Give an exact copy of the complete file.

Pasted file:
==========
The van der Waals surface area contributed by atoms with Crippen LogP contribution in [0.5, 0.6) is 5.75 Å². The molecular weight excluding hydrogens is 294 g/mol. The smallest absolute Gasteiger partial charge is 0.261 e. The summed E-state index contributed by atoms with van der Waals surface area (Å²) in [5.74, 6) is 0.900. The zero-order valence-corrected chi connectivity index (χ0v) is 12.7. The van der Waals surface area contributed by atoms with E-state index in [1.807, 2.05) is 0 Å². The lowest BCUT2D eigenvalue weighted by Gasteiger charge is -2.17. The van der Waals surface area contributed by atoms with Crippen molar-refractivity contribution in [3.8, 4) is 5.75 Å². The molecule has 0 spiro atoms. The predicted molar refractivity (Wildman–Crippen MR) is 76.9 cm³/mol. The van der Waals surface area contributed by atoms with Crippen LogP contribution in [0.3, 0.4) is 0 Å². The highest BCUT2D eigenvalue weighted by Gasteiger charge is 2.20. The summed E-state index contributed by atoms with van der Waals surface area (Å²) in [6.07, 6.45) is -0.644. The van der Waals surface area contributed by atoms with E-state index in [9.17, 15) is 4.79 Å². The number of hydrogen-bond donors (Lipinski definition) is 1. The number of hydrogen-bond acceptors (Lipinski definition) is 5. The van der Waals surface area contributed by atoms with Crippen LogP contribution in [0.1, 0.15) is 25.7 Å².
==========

The van der Waals surface area contributed by atoms with Crippen LogP contribution in [0.5, 0.6) is 5.75 Å². The molecular weight excluding hydrogens is 294 g/mol. The smallest absolute Gasteiger partial charge is 0.261 e. The summed E-state index contributed by atoms with van der Waals surface area (Å²) in [5.74, 6) is 0.900. The zero-order valence-corrected chi connectivity index (χ0v) is 12.7. The van der Waals surface area contributed by atoms with E-state index in [1.807, 2.05) is 0 Å². The lowest BCUT2D eigenvalue weighted by Gasteiger charge is -2.17. The van der Waals surface area contributed by atoms with Crippen molar-refractivity contribution in [3.8, 4) is 5.75 Å². The molecule has 0 spiro atoms. The predicted molar refractivity (Wildman–Crippen MR) is 76.9 cm³/mol. The van der Waals surface area contributed by atoms with Crippen LogP contribution in [0.3, 0.4) is 0 Å². The highest BCUT2D eigenvalue weighted by Gasteiger charge is 2.20. The summed E-state index contributed by atoms with van der Waals surface area (Å²) in [6.07, 6.45) is -0.644. The van der Waals surface area contributed by atoms with E-state index in [9.17, 15) is 4.79 Å². The number of hydrogen-bond donors (Lipinski definition) is 1. The number of hydrogen-bond acceptors (Lipinski definition) is 5. The van der Waals surface area contributed by atoms with Crippen LogP contribution in [0.1, 0.15) is 25.7 Å².